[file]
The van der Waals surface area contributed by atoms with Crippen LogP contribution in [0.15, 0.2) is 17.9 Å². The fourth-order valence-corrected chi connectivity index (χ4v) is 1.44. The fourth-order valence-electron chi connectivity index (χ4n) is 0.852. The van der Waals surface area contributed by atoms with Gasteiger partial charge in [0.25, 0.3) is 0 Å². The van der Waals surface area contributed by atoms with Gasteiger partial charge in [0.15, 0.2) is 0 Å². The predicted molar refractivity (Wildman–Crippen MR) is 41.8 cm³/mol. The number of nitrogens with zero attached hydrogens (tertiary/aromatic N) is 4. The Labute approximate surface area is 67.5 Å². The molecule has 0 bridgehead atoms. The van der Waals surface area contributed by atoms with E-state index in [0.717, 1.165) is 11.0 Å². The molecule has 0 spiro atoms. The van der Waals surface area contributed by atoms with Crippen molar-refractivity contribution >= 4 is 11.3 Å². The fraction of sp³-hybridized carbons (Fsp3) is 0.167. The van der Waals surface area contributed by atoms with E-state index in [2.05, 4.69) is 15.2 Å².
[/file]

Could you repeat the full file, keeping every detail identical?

The van der Waals surface area contributed by atoms with Crippen LogP contribution in [0.15, 0.2) is 17.9 Å². The fourth-order valence-corrected chi connectivity index (χ4v) is 1.44. The fourth-order valence-electron chi connectivity index (χ4n) is 0.852. The van der Waals surface area contributed by atoms with Gasteiger partial charge in [0.25, 0.3) is 0 Å². The van der Waals surface area contributed by atoms with Gasteiger partial charge in [0.15, 0.2) is 0 Å². The predicted molar refractivity (Wildman–Crippen MR) is 41.8 cm³/mol. The number of nitrogens with zero attached hydrogens (tertiary/aromatic N) is 4. The Labute approximate surface area is 67.5 Å². The molecule has 0 bridgehead atoms. The van der Waals surface area contributed by atoms with E-state index in [0.717, 1.165) is 11.0 Å². The molecule has 0 spiro atoms. The van der Waals surface area contributed by atoms with Crippen molar-refractivity contribution >= 4 is 11.3 Å². The fraction of sp³-hybridized carbons (Fsp3) is 0.167. The van der Waals surface area contributed by atoms with E-state index in [2.05, 4.69) is 15.2 Å².